Conductor Thierry Fischer has turned his deep love for the music of Saint-Saëns into a ravishing 3-CD cycle of orchestral pieces with the Utah Symphony, and the final installment is WCRB’s CD of the Week.
Ask Thierry Fischer why the inventive and warm-hearted music of Camille Saint-Saëns is still underrated, and he’ll say that if he knew, he’d hold press conferences everywhere to undo the mystery. Saint-Saëns wrote a whole lot more than the Organ Symphony and The Carnival of the Animals, and while those pieces have rightfully inspired people around the world, Fischer yearns to present the bigger picture. For Fischer, when the early works are given the loving attention they deserve, their French spirit is freed – they speak to him, he says, “like poetry.”
Fischer has brought his Utah Symphony under the composer’s spell, letting them in on details of Saint-Saëns’s life while developing the indescribably supple warmth that French music is designed to emanate. To say that his three-disc cycle of orchestral pieces has been a labor of love would probably be an understatement. The last has just been released on the Hyperion label, and it takes no time to hear the sheer beauty that has come from the devoted analysis and complete immersion that Fischer has shared with his musicians.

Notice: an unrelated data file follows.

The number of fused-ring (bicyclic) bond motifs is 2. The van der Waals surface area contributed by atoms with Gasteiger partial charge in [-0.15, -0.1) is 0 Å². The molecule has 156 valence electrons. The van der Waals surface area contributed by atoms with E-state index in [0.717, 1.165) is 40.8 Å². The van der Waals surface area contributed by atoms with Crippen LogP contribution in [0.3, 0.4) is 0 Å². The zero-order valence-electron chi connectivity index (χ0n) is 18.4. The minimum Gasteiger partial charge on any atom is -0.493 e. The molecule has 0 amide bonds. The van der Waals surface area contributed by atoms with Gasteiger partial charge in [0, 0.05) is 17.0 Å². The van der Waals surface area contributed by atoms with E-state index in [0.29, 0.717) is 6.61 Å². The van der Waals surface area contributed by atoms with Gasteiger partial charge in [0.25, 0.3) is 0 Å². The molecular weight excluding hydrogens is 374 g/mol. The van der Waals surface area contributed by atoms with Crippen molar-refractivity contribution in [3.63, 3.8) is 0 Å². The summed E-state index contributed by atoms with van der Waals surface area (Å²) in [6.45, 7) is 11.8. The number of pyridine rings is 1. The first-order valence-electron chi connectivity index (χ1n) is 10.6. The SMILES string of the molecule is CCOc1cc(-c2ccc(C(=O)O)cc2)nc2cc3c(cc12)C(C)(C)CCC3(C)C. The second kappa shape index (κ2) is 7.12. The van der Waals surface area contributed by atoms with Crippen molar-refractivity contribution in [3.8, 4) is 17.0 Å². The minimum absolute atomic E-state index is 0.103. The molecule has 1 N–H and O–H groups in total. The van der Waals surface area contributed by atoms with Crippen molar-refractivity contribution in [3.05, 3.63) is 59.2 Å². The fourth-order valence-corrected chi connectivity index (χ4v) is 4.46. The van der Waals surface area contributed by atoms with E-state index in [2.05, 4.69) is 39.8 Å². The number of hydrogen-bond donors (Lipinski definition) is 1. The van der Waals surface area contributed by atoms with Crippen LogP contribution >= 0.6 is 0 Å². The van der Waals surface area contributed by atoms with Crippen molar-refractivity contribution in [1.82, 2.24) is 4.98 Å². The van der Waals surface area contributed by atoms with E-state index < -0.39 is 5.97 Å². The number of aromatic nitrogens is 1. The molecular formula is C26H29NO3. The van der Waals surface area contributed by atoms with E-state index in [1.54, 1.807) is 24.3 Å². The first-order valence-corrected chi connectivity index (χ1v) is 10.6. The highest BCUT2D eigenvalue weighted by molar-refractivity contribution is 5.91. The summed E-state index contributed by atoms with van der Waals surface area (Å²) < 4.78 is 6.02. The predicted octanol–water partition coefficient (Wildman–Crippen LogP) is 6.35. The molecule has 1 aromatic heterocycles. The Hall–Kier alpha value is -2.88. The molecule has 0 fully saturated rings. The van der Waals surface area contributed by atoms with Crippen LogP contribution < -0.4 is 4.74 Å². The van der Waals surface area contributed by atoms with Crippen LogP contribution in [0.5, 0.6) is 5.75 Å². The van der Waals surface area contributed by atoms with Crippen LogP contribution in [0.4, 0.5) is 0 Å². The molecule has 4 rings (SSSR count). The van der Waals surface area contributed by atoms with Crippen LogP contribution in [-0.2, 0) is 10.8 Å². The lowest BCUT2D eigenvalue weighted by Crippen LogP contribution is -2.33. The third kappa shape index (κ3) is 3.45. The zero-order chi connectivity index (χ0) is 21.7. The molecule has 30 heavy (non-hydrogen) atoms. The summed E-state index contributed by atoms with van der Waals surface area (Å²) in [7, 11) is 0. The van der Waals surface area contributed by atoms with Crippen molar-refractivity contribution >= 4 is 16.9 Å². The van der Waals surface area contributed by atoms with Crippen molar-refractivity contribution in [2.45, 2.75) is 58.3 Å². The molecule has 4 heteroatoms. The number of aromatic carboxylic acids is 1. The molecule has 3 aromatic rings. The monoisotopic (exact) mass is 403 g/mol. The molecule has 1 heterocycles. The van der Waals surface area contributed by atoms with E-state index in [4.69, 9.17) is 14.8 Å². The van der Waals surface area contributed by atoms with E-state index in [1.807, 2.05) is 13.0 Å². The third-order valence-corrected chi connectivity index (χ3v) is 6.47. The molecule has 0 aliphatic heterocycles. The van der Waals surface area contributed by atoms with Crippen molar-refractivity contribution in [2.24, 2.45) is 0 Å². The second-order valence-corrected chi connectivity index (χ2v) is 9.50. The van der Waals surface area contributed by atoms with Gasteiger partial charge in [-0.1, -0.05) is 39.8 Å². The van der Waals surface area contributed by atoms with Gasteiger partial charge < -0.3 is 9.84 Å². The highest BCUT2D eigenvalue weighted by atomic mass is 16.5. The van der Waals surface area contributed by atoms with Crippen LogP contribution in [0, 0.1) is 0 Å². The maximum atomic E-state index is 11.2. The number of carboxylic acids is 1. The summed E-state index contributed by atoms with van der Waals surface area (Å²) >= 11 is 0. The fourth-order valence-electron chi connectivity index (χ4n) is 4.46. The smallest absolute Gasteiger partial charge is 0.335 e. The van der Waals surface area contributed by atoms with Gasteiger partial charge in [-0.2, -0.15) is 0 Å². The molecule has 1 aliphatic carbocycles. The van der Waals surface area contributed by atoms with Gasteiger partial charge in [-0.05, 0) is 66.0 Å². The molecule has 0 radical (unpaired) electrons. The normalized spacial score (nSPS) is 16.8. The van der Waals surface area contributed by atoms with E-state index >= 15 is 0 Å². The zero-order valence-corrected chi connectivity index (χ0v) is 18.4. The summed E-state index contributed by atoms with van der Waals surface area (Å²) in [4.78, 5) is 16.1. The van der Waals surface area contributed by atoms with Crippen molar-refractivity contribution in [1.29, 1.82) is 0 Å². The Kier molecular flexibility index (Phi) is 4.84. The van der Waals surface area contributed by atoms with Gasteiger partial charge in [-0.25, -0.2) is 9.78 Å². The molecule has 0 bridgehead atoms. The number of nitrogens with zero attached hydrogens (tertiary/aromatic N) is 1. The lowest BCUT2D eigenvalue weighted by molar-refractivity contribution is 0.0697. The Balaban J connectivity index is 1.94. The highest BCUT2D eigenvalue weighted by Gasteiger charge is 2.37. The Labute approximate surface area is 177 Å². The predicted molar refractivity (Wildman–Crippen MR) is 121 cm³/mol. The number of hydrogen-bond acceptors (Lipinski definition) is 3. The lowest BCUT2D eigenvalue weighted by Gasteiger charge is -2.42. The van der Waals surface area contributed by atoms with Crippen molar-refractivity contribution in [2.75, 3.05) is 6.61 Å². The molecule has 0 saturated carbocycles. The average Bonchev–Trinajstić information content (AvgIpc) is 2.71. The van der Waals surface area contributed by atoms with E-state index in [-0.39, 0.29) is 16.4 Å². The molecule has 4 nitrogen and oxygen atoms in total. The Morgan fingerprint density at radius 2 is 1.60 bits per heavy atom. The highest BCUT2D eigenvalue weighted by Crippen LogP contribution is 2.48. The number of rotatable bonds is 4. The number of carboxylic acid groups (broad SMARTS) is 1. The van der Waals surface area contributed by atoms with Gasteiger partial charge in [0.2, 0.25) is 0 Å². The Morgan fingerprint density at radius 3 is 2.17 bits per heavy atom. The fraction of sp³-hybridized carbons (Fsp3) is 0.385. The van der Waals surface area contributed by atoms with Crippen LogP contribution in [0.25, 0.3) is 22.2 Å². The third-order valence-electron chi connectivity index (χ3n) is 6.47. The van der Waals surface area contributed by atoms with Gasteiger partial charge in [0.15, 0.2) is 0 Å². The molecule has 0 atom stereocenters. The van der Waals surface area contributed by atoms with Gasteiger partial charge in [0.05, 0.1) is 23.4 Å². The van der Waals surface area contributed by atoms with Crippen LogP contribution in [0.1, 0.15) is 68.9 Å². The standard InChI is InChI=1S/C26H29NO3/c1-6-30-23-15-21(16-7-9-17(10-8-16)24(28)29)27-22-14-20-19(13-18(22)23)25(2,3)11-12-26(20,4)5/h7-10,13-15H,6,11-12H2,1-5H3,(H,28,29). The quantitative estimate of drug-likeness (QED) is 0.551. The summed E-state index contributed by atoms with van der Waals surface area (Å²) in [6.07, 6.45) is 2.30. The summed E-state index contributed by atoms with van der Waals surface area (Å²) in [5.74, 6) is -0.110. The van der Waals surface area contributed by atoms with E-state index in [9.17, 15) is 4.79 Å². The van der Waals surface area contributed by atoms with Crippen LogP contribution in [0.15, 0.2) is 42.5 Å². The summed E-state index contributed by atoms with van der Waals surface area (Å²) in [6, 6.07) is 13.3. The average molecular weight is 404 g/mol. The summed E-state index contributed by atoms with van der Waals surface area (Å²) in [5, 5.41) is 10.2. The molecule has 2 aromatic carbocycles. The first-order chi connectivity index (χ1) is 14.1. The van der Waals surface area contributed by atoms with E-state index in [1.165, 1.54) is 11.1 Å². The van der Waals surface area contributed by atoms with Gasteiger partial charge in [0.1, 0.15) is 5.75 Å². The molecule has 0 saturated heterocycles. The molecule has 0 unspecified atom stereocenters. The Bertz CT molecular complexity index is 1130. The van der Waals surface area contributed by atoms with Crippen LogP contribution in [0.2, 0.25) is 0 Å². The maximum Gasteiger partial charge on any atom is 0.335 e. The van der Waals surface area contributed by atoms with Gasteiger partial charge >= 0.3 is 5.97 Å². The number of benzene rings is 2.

The Carnival of the Animals is here, along with a symphony that Saint-Saëns wrote at the age of 15, and the CD opens with the Symphony No. 1 in E-flat, written as an eighteen-year-old. When the low strings begin the piece with two slurred, descending notes, it’s as if they are speaking. It’s instant transportation into the poetic world that Fischer so believes in. Even when Saint-Saëns floats in timeless spaces, there is incredible life in the orchestra’s playing. Just listen to the opening two minutes (track 1), where Fischer has perfectly calibrated the rise from those opening notes to a vivacious, sunlit strength. It's perfectly calibrated and totally natural.
The Carnival is fantastic, too, played with the same loving precision. Fischer totally gets the Frenchness of its humor. Roger Nichols, in his excellent liner notes, points out that Saint-Saëns allowed “The Swan” to be published, but “resolutely set his face against the other thirteen pieces being played during his lifetime … he was nervous about how such a work would be received in Germany, where he appeared regularly as a pianist. The intentions of the Société nationale de musique were not only to promote instrumental music but at all costs to appear professional and serious, so jokes were out.” Pianists Jason Hardink and Kimi Kawashima do a nice job throughout, not overdoing the joke when playing the part of the strange breed of animals known as pianists (track 15).
For more on Thierry Fischer and his love for Saint-Saëns, check out this wonderful interview from Limelight Magazine.